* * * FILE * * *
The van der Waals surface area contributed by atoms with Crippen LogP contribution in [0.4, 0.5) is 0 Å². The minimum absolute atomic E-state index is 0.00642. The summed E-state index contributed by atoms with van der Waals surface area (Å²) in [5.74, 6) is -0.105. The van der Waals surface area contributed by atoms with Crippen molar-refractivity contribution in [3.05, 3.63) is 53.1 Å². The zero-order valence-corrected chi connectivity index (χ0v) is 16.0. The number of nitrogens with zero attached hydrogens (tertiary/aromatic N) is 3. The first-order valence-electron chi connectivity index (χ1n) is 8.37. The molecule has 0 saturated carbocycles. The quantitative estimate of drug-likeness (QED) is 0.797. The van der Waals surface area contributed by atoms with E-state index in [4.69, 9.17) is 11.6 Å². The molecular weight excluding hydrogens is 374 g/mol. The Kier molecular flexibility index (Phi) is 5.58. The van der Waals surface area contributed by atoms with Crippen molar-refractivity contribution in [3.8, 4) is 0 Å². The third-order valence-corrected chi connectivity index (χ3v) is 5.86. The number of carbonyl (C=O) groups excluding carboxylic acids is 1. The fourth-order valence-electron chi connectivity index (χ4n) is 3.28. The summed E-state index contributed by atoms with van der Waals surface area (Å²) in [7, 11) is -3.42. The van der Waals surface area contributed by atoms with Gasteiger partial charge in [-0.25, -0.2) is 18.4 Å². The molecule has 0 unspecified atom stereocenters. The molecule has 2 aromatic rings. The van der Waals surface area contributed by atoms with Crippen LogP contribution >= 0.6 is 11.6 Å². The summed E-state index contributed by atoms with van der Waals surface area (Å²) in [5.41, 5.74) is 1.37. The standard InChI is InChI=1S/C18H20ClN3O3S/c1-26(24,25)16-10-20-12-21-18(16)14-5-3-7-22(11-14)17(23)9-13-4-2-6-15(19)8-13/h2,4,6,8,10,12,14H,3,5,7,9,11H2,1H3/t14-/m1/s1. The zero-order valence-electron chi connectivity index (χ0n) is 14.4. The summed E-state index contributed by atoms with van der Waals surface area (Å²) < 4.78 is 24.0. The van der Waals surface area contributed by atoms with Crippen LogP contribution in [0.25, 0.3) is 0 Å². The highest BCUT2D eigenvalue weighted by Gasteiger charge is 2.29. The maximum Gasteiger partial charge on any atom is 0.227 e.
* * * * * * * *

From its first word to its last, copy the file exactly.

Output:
The van der Waals surface area contributed by atoms with Crippen LogP contribution in [0.4, 0.5) is 0 Å². The minimum absolute atomic E-state index is 0.00642. The summed E-state index contributed by atoms with van der Waals surface area (Å²) in [5.74, 6) is -0.105. The van der Waals surface area contributed by atoms with Crippen molar-refractivity contribution in [3.05, 3.63) is 53.1 Å². The zero-order valence-corrected chi connectivity index (χ0v) is 16.0. The number of nitrogens with zero attached hydrogens (tertiary/aromatic N) is 3. The first-order valence-electron chi connectivity index (χ1n) is 8.37. The molecule has 0 saturated carbocycles. The quantitative estimate of drug-likeness (QED) is 0.797. The van der Waals surface area contributed by atoms with E-state index in [4.69, 9.17) is 11.6 Å². The molecular weight excluding hydrogens is 374 g/mol. The Kier molecular flexibility index (Phi) is 5.58. The van der Waals surface area contributed by atoms with Crippen molar-refractivity contribution in [3.8, 4) is 0 Å². The third-order valence-corrected chi connectivity index (χ3v) is 5.86. The number of carbonyl (C=O) groups excluding carboxylic acids is 1. The fourth-order valence-electron chi connectivity index (χ4n) is 3.28. The summed E-state index contributed by atoms with van der Waals surface area (Å²) in [7, 11) is -3.42. The van der Waals surface area contributed by atoms with Gasteiger partial charge in [-0.25, -0.2) is 18.4 Å². The molecule has 0 unspecified atom stereocenters. The molecule has 2 aromatic rings. The van der Waals surface area contributed by atoms with Crippen LogP contribution >= 0.6 is 11.6 Å². The summed E-state index contributed by atoms with van der Waals surface area (Å²) in [5.41, 5.74) is 1.37. The standard InChI is InChI=1S/C18H20ClN3O3S/c1-26(24,25)16-10-20-12-21-18(16)14-5-3-7-22(11-14)17(23)9-13-4-2-6-15(19)8-13/h2,4,6,8,10,12,14H,3,5,7,9,11H2,1H3/t14-/m1/s1. The zero-order valence-electron chi connectivity index (χ0n) is 14.4. The summed E-state index contributed by atoms with van der Waals surface area (Å²) < 4.78 is 24.0. The van der Waals surface area contributed by atoms with Crippen LogP contribution in [0.25, 0.3) is 0 Å². The highest BCUT2D eigenvalue weighted by Gasteiger charge is 2.29. The maximum Gasteiger partial charge on any atom is 0.227 e.